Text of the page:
How to Save with a Variable Rate Mortgage
When it comes to mortgages, the age-old question remains: “Should I go with a variable or fixed-rate?”. To make an informed decision, it is important to assess your own risk tolerance and budget constraints more than historical trends.
When it comes to variable versus fixed-rate, it is important to first understand their main difference. Fixed rate mortgages are so named as they are based on a fixed interest rate that is set for the duration of the term with fixed payments. On the other hand, variable-rate mortgages fluctuate with the lender's own Prime Rate. This can either mean fluctuations in your payment, or if you choose to have set payments, the interest proportion of each payment.
Next, it is worth knowing that fixed mortgage rates are based off the Canadian bond market, whereas, lenders set their prime rates based off the Bank of Canada overnight rate (currently sitting at 0.25%). This is the rate the Bank of Canada charges lenders. This means that you may see fixed rates change without any corresponding change to variable rates, however, when variable rates change, usually fixed rates follow soon afterwards.
While a variable-rate mortgage is linked to the Prime Rate, which can cause fluctuations, historically the choice of a variable rate mortgage has allowed borrowers to save on their mortgage.
However, due to the uncertainty and potential fluctuations that can occur with a variable-rate mortgage, choosing variable comes down to the borrower's own risk tolerance and comfort levels. Some individuals have no wiggle room in their budget for potential changes in mortgage payments, or they do not like the uncertainty. For these clients, a fixed-rate would be the preferred choice. Also, often the recommendation to first-time homebuyers is to select a fixed-rate as they learn the full costs of homeownership.
On the other hand, clients who qualify for variable-rate mortgages have a unique opportunity to take advantage of lower interest rates. If you have a variable-rate mortgage with fixed payments and if the interest rate drops, it means you are paying more towards your principal each month and vice-versa. Or, if you have flexible payments, you may see your monthly payments drop in accordance to decreases in the Prime Rate.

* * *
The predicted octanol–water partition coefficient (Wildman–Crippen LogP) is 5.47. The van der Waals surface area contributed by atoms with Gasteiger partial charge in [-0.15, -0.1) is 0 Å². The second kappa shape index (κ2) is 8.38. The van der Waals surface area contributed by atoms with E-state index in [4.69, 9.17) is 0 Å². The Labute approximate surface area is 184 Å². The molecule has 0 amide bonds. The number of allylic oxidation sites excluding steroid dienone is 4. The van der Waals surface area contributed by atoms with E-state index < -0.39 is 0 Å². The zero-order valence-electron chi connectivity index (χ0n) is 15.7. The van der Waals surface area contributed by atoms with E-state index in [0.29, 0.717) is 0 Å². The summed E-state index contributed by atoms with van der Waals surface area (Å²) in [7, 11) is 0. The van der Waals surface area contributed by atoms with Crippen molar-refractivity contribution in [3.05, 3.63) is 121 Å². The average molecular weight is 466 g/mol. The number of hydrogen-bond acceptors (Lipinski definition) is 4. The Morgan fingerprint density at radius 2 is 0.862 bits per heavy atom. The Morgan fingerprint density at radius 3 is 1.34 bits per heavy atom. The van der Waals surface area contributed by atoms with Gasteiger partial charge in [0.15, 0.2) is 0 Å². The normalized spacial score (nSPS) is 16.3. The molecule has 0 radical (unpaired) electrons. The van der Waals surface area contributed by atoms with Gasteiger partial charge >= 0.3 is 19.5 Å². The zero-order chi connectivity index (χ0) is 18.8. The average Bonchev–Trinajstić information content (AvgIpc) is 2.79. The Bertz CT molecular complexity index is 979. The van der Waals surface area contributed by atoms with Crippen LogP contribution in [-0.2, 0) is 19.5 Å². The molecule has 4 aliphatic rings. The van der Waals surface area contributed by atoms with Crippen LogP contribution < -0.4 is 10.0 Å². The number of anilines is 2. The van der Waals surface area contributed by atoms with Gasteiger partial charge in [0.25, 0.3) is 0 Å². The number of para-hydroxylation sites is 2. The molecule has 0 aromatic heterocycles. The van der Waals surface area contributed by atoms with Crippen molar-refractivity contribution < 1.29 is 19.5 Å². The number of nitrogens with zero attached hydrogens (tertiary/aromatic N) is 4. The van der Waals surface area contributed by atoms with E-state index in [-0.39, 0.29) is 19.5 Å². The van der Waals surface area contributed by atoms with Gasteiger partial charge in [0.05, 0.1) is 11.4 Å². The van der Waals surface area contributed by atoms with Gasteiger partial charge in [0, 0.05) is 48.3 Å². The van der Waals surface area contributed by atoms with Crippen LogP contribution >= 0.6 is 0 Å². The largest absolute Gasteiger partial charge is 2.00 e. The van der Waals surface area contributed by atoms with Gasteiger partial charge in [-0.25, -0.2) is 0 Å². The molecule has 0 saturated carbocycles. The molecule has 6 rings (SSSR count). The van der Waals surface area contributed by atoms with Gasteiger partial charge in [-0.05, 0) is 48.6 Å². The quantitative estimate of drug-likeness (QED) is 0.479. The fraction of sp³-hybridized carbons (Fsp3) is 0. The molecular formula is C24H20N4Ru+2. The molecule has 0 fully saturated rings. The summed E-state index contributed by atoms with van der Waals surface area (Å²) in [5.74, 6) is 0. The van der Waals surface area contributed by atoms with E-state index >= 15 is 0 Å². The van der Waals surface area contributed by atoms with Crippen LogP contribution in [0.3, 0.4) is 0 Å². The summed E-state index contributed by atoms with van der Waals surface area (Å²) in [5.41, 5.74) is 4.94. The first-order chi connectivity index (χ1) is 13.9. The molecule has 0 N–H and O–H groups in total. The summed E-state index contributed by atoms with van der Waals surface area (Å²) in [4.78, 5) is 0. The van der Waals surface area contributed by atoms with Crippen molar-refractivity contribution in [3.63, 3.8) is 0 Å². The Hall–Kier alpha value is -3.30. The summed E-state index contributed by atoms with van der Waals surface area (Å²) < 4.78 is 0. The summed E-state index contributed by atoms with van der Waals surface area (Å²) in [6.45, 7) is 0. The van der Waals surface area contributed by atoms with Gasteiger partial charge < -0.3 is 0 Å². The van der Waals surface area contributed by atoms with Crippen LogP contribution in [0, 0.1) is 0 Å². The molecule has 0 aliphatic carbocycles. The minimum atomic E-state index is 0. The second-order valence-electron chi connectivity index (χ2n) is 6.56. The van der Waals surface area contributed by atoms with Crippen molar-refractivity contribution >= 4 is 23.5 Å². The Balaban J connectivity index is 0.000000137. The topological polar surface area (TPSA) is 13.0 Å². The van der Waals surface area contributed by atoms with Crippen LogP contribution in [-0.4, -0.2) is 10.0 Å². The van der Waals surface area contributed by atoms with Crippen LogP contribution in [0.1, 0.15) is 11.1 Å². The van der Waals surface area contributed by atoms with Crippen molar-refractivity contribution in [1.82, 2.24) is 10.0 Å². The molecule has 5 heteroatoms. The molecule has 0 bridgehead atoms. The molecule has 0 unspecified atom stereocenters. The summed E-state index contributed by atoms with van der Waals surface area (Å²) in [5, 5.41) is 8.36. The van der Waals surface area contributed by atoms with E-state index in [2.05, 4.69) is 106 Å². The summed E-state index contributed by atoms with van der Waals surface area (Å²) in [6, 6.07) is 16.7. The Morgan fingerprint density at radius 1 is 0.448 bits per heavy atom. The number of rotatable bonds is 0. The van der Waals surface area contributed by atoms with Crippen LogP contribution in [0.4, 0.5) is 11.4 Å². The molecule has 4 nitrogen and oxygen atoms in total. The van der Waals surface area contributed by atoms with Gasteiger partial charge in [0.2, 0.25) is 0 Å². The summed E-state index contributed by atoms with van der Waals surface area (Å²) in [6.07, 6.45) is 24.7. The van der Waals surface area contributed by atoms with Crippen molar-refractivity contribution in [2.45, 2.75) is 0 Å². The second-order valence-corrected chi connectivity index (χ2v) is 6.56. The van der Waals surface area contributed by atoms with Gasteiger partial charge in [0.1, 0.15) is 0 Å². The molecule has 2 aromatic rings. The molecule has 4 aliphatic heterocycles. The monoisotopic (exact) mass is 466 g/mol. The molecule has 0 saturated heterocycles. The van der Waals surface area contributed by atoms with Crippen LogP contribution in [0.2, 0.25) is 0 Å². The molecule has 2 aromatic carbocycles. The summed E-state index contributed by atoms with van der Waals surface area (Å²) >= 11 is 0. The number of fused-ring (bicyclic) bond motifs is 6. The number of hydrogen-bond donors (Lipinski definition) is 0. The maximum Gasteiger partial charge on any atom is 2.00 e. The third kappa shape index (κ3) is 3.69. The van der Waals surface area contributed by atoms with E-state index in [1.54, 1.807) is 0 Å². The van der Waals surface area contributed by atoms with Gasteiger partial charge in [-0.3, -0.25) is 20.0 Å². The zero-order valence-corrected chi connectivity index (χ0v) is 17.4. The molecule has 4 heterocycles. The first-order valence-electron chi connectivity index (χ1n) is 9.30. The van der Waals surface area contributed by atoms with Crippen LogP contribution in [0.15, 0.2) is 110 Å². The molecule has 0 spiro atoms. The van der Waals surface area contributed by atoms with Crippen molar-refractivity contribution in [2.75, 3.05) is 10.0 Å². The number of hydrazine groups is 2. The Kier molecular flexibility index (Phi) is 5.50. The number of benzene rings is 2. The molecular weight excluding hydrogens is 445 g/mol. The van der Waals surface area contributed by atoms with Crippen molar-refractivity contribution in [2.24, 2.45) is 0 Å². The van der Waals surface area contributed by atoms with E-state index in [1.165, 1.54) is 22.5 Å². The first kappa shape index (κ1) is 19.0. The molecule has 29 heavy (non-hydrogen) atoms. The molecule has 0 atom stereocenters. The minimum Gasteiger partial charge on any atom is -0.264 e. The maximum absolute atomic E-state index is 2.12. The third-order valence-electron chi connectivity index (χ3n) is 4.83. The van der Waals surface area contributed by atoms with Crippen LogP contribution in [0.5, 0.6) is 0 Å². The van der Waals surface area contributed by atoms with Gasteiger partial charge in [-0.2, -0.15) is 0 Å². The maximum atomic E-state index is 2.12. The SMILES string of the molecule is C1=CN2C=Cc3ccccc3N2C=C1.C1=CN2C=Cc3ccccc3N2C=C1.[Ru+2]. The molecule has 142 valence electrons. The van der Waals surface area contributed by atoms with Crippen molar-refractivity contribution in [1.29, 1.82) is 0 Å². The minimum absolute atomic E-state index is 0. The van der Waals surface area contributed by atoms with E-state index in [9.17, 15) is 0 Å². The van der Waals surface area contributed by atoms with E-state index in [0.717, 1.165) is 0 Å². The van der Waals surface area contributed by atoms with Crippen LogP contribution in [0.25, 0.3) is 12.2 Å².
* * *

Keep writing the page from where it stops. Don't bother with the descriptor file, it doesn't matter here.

For my clients who have trouble deciding between a fixed or variable rate mortgage, a strategy I often put to them is to select a variable rate mortgage but make the payments based on the available fixed interest rate. This is assuming they are first fully informed and comfortable with the risks that come with a variable rate.
Let’s look at the following example:
Mya and Cesar take a $500,000 mortgage with a variable rate of 1.25% where the payments are $896 bi-weekly. The mortgage is for a 5-year term and will be paid off completely in 25 years and the payments will fluctuate in accordance to the fluctuations of the lender's prime rate.
When reviewing their mortgage, if they instead set their payments based on the equivalent fixed rate of 2.69% or $1,055 bi-weekly, this will pay an extra $344 on their mortgage each month. At the end of the 5 year term, their savings from paid interest alone is a whopping $33,910. Their outstanding mortgage balance at the end of the term is lower by a whopping $33,745 than if they had selected a fixed rate. By pursuing this strategy, they've also mitigated, to a large extent, the risk of unanticipated, substantial mortgage payment increases impacting their household budget. Furthermore, if they decide their bi-weekly payment of $1,055 is too high, they can always reduce the amount back down to the minimum amount required for the variable rate mortgage.
It is important to note that their total interest savings will decrease if the variable rate rises during the term. However, as long as the variable rate stays below 2.69%, Mya and Cesar will realize a net savings. In fact, even if the variable rate was to rise above 2.69% during the term, it is likely that Mya and Cesar will still have saved money by going with this strategy. The only time Mya and Cesar will not have saved money is if the variable rate rises above 2.69% very early on in the term i.e. during years 1 or 2.
Many of my clients recently have pursued this strategy due to the huge spread between variable and fixed rate mortgages (see below). This gives them more confidence that there is less of a probability of the variable rate rising above the fixed rate in the near term.
Another benefit to variable-rate mortgages is that, if you need to break your mortgage before the term is up, the penalty is typically only three months interest as opposed to much heavier penalties associated with fixed-rate mortgages.
With this strategy you can take advantage of the lower variable rate while, simultaneously, mitigating the risks of unforeseen impacts to your household budget.
Sleep Easy Financial has access to 90+ mortgage lenders including the big banks. We beat the banks’ mortgages and our services are at no cost to you as we get paid by the lenders. Whether it’s for your next home purchase, mortgage renewal or refinance, our licensed mortgage professionals are committed to getting you your lowest rate so you save as much money as possible. We help you at every stage of the journey and are with you for the life of your mortgage. Be mortgage savvy and let us shop your next mortgage for you. Contact us or schedule your complimentary consultation today.
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